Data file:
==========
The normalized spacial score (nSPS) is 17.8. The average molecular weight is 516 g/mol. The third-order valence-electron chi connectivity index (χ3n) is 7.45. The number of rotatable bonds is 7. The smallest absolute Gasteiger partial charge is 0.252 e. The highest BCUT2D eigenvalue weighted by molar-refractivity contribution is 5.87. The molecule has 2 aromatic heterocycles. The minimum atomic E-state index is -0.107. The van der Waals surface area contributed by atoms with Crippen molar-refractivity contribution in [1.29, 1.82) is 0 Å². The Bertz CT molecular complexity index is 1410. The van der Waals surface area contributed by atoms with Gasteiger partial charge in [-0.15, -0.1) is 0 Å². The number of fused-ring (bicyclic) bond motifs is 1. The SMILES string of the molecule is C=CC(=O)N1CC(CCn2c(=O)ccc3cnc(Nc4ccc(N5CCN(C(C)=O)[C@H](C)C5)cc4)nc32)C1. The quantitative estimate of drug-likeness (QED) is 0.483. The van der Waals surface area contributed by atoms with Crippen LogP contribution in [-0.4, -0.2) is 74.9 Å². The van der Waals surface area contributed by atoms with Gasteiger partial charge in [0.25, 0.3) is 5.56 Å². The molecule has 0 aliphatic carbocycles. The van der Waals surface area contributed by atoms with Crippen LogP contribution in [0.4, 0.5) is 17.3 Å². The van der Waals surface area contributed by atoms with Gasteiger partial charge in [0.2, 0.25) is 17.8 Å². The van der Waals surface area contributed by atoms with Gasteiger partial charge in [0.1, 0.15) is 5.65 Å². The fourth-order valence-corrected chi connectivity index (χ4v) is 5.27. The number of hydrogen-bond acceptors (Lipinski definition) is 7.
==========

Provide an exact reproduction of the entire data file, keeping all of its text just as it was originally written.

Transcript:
The normalized spacial score (nSPS) is 17.8. The average molecular weight is 516 g/mol. The third-order valence-electron chi connectivity index (χ3n) is 7.45. The number of rotatable bonds is 7. The smallest absolute Gasteiger partial charge is 0.252 e. The highest BCUT2D eigenvalue weighted by molar-refractivity contribution is 5.87. The molecule has 2 aromatic heterocycles. The minimum atomic E-state index is -0.107. The van der Waals surface area contributed by atoms with Crippen molar-refractivity contribution in [1.29, 1.82) is 0 Å². The Bertz CT molecular complexity index is 1410. The van der Waals surface area contributed by atoms with Gasteiger partial charge in [-0.15, -0.1) is 0 Å². The number of fused-ring (bicyclic) bond motifs is 1. The SMILES string of the molecule is C=CC(=O)N1CC(CCn2c(=O)ccc3cnc(Nc4ccc(N5CCN(C(C)=O)[C@H](C)C5)cc4)nc32)C1. The quantitative estimate of drug-likeness (QED) is 0.483. The van der Waals surface area contributed by atoms with Crippen LogP contribution in [-0.4, -0.2) is 74.9 Å². The van der Waals surface area contributed by atoms with Gasteiger partial charge in [0.25, 0.3) is 5.56 Å². The molecule has 0 aliphatic carbocycles. The van der Waals surface area contributed by atoms with Crippen LogP contribution in [0.4, 0.5) is 17.3 Å². The van der Waals surface area contributed by atoms with Gasteiger partial charge in [0.2, 0.25) is 17.8 Å². The van der Waals surface area contributed by atoms with Gasteiger partial charge in [0.1, 0.15) is 5.65 Å². The fourth-order valence-corrected chi connectivity index (χ4v) is 5.27. The number of hydrogen-bond acceptors (Lipinski definition) is 7.